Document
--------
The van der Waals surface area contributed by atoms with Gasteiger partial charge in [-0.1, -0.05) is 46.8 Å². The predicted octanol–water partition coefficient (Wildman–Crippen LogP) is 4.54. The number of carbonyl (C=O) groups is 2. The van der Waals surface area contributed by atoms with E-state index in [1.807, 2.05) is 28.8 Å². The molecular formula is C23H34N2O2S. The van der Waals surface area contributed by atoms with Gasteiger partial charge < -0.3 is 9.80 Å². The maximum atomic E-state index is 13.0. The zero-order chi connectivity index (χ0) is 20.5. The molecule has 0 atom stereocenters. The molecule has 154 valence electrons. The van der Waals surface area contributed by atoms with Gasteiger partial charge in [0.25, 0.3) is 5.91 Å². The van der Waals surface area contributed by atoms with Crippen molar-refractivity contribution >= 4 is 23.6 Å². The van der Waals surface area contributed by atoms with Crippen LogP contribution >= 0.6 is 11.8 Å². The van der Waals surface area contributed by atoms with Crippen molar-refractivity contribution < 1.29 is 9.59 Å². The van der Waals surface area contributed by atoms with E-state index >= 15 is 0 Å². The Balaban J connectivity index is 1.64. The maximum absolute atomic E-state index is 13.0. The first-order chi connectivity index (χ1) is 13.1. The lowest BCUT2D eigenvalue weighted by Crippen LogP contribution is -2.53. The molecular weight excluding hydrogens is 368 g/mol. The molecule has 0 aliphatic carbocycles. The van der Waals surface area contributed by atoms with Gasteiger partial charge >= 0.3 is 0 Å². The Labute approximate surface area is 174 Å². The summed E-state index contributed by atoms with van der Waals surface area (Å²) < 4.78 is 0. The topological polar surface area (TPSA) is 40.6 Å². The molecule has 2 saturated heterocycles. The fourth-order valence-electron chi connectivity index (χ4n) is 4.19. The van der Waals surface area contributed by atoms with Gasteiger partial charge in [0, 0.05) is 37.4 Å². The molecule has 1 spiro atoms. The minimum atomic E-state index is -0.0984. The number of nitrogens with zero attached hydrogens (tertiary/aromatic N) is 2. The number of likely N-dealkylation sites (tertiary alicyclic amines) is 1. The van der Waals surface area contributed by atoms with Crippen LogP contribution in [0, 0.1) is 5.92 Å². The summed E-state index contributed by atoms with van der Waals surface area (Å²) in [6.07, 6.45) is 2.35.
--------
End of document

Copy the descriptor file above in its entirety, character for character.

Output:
The van der Waals surface area contributed by atoms with Gasteiger partial charge in [-0.1, -0.05) is 46.8 Å². The predicted octanol–water partition coefficient (Wildman–Crippen LogP) is 4.54. The number of carbonyl (C=O) groups is 2. The van der Waals surface area contributed by atoms with E-state index in [1.807, 2.05) is 28.8 Å². The molecular formula is C23H34N2O2S. The van der Waals surface area contributed by atoms with Gasteiger partial charge < -0.3 is 9.80 Å². The maximum atomic E-state index is 13.0. The zero-order chi connectivity index (χ0) is 20.5. The molecule has 0 atom stereocenters. The molecule has 154 valence electrons. The van der Waals surface area contributed by atoms with Gasteiger partial charge in [0.25, 0.3) is 5.91 Å². The van der Waals surface area contributed by atoms with Crippen molar-refractivity contribution >= 4 is 23.6 Å². The van der Waals surface area contributed by atoms with Crippen LogP contribution >= 0.6 is 11.8 Å². The van der Waals surface area contributed by atoms with Crippen molar-refractivity contribution < 1.29 is 9.59 Å². The van der Waals surface area contributed by atoms with E-state index >= 15 is 0 Å². The Balaban J connectivity index is 1.64. The maximum absolute atomic E-state index is 13.0. The first-order chi connectivity index (χ1) is 13.1. The lowest BCUT2D eigenvalue weighted by Crippen LogP contribution is -2.53. The molecular weight excluding hydrogens is 368 g/mol. The molecule has 0 aliphatic carbocycles. The van der Waals surface area contributed by atoms with Gasteiger partial charge >= 0.3 is 0 Å². The Labute approximate surface area is 174 Å². The summed E-state index contributed by atoms with van der Waals surface area (Å²) < 4.78 is 0. The topological polar surface area (TPSA) is 40.6 Å². The molecule has 2 saturated heterocycles. The fourth-order valence-electron chi connectivity index (χ4n) is 4.19. The van der Waals surface area contributed by atoms with Gasteiger partial charge in [0, 0.05) is 37.4 Å². The molecule has 1 spiro atoms. The minimum atomic E-state index is -0.0984. The number of nitrogens with zero attached hydrogens (tertiary/aromatic N) is 2. The number of likely N-dealkylation sites (tertiary alicyclic amines) is 1. The van der Waals surface area contributed by atoms with Crippen LogP contribution in [0, 0.1) is 5.92 Å². The summed E-state index contributed by atoms with van der Waals surface area (Å²) in [6.07, 6.45) is 2.35.